This includes:

  • workplace strategists
  • tenant advocates
  • property advisors
  • others as required.

Agencies signed up to the property consultancy services common capability contract (CCC) can run secondary procurement processes for each service. Agencies not part of the CCC will need to comply with the Rules and internal procurement policy for each service. Timing will depend on your agency’s procurement process appropriate for the anticipated spend.

Property consultancy services contract

Other process considerations

  • These types of consultancies can help with developing the accommodation brief, and with the building search process, selection and negotiation.
  • Services delivered for fit-outs are considered to be services and are covered by Rule 7 of the Rules.
  • A common capability contract (CCC) is in place and can be used by the lead agency.

Construction consultancy services

This includes:

  • Architecture and design services

  • Building services, mechanical, hydraulic and electrical engineering services

  • Civil, structural and geo-technical engineering services

  • Environmental services

  • Fire engineering services

  • Project managers

  • Quantity surveyors

  • Transport engineering

  • Agencies signed up to the Marketplace can run secondary procurement processes for each service.

Pae Hokohoko Marketplace 

Separate processes may need to be run for each consultant, but can be run concurrently. Timings will depend on the procurement process chosen, the anticipated spend and project circumstances.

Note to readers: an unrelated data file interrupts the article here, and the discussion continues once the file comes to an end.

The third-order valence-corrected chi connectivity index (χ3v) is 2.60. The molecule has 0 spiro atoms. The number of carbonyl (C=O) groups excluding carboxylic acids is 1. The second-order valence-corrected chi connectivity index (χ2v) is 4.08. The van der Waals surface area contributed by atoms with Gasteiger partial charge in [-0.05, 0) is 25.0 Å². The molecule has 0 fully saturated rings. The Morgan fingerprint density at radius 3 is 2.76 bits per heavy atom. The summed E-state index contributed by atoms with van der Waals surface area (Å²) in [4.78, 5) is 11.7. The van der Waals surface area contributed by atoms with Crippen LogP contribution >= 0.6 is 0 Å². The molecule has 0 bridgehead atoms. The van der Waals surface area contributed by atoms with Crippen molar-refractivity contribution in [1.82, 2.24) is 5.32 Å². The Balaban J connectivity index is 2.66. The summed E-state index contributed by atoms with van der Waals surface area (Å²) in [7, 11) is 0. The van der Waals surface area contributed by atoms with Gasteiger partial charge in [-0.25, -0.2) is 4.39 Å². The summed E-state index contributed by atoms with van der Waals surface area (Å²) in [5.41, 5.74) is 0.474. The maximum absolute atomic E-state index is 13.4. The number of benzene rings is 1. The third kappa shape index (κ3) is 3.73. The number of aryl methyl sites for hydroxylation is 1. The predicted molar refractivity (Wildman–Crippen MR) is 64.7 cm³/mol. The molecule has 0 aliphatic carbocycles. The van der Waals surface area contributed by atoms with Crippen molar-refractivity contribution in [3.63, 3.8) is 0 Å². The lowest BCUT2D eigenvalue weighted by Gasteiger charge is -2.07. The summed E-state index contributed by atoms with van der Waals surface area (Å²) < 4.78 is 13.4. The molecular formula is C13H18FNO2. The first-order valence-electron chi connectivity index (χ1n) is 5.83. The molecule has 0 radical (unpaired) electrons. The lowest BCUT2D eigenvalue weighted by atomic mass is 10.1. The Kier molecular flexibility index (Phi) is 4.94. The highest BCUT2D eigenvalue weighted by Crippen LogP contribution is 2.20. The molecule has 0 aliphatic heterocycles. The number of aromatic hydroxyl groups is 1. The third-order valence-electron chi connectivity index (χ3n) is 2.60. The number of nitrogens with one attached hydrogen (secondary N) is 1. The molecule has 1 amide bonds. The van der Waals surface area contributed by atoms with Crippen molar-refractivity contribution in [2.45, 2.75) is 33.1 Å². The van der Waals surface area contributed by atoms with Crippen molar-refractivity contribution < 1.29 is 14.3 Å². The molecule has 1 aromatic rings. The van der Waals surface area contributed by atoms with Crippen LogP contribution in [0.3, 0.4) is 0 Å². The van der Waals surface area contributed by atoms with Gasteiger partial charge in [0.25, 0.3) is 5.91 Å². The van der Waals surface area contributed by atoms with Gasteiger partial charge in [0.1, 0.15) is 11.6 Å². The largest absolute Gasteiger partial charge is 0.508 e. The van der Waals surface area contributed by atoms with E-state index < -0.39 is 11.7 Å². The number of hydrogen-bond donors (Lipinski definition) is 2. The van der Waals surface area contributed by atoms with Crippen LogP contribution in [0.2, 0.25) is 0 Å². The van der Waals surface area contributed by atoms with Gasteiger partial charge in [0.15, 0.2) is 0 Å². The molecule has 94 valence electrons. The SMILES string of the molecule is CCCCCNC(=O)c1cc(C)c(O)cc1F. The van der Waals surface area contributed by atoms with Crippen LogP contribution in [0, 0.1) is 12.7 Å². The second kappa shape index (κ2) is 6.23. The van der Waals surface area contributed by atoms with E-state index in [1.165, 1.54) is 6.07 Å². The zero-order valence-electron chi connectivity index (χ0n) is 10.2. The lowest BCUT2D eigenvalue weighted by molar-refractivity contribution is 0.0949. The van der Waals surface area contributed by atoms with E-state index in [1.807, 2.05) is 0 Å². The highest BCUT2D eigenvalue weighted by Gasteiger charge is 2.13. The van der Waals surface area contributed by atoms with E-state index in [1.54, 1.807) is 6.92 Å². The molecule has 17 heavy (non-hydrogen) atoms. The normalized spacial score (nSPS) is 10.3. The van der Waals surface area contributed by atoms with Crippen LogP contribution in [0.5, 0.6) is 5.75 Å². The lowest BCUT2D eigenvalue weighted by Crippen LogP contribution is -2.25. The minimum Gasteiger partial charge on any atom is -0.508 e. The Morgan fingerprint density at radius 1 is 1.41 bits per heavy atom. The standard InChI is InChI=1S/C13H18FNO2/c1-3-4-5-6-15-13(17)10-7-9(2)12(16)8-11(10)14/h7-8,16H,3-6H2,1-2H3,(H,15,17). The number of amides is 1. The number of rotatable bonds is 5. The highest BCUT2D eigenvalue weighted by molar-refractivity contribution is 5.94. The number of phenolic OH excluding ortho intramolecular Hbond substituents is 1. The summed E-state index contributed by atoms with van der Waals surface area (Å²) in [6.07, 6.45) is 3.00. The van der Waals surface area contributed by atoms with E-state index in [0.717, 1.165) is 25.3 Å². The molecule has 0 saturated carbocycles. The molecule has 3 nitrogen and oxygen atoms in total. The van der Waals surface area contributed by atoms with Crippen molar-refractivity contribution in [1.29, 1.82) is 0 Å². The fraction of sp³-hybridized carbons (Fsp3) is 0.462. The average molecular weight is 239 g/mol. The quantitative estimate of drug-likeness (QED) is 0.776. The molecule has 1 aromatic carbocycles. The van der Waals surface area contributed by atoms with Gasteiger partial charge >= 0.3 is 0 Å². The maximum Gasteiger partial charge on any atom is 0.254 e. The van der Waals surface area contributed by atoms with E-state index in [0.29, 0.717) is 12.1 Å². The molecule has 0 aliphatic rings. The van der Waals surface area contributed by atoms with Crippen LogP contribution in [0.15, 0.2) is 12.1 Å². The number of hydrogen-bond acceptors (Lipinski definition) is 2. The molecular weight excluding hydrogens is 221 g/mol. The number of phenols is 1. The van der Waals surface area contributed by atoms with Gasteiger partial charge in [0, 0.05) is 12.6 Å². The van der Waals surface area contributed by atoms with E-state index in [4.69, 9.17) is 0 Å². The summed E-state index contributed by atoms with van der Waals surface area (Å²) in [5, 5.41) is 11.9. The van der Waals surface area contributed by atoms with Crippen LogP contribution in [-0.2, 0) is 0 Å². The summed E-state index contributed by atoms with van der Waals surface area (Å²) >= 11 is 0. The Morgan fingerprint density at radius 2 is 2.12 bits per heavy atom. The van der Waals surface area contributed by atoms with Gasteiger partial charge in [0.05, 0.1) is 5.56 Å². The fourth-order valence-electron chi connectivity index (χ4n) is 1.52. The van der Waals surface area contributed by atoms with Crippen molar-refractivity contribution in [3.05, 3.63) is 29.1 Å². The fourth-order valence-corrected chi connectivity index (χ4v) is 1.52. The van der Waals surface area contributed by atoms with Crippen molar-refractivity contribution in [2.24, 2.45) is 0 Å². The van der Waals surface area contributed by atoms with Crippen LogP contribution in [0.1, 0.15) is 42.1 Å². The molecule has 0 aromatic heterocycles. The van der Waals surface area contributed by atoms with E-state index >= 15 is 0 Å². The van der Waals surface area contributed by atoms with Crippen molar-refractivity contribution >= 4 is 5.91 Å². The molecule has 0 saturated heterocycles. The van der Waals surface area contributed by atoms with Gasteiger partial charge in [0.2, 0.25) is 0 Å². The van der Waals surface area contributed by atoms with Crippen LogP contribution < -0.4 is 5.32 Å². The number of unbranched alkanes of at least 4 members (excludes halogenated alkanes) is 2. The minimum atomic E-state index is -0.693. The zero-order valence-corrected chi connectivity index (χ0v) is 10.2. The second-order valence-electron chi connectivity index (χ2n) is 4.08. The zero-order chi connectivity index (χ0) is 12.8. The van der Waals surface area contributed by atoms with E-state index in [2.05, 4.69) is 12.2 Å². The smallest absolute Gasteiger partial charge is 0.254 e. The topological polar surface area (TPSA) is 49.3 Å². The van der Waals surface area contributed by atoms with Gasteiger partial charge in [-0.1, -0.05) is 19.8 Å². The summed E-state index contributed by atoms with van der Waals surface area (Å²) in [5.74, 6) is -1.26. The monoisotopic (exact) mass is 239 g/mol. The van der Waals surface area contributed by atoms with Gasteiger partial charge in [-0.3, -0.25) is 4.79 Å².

Other process considerations

  • New Zealand Government Procurement has a suite of guidance documents available to support you in your construction related procurement. 
  • Technical specialists will need to be on board to help with due diligence reviews of the buildings, design services, and for fit-out and construction.
  • Services delivered for fit-outs are considered to be services and are covered by Rule 7 of the Rules.
  • You should discuss the best way to stage the procurement process with your procurement advisors or legal team. A phased approach may be appropriate.

Construction procurement

External legal advice

Timing will be dependent on the level of assistance required and the estimated spend.

External legal services contract

Other process considerations

  • These services may be required if your agency doesn’t have in-house property legal expertise, or an existing arrangement with a supplier.

Products and services you may need for the building's operation

Consider using All-of-Government (AoG) contracts, common capability contracts, or syndicated solutions if they’re available for the goods or services you need for your co-location. If you’re unsure whether there’s a government panel in place, check the contracts page for details of current and upcoming contracts.

Where the lead agency has existing contracts for various services, these may be able to be used for the co-location. Keep in mind that the participating agencies may also have contracts in place for operational services, such as printing solutions.

The products and services you’ll likely need to operate a co-location site include:

  • electricity (we recommend engaging with us before you sign a development agreement or lease for electricity)
  • printing solutions
  • cleaning services
  • maintenance services
  • waste management
  • furniture (purchase and disposal)
  • ICT network connectivity (Telecommunications as a Service, or TaaS)
  • ICT security services
  • IT hardware
  • visitor booking systems
  • AV equipment
  • office supplies.

Contract register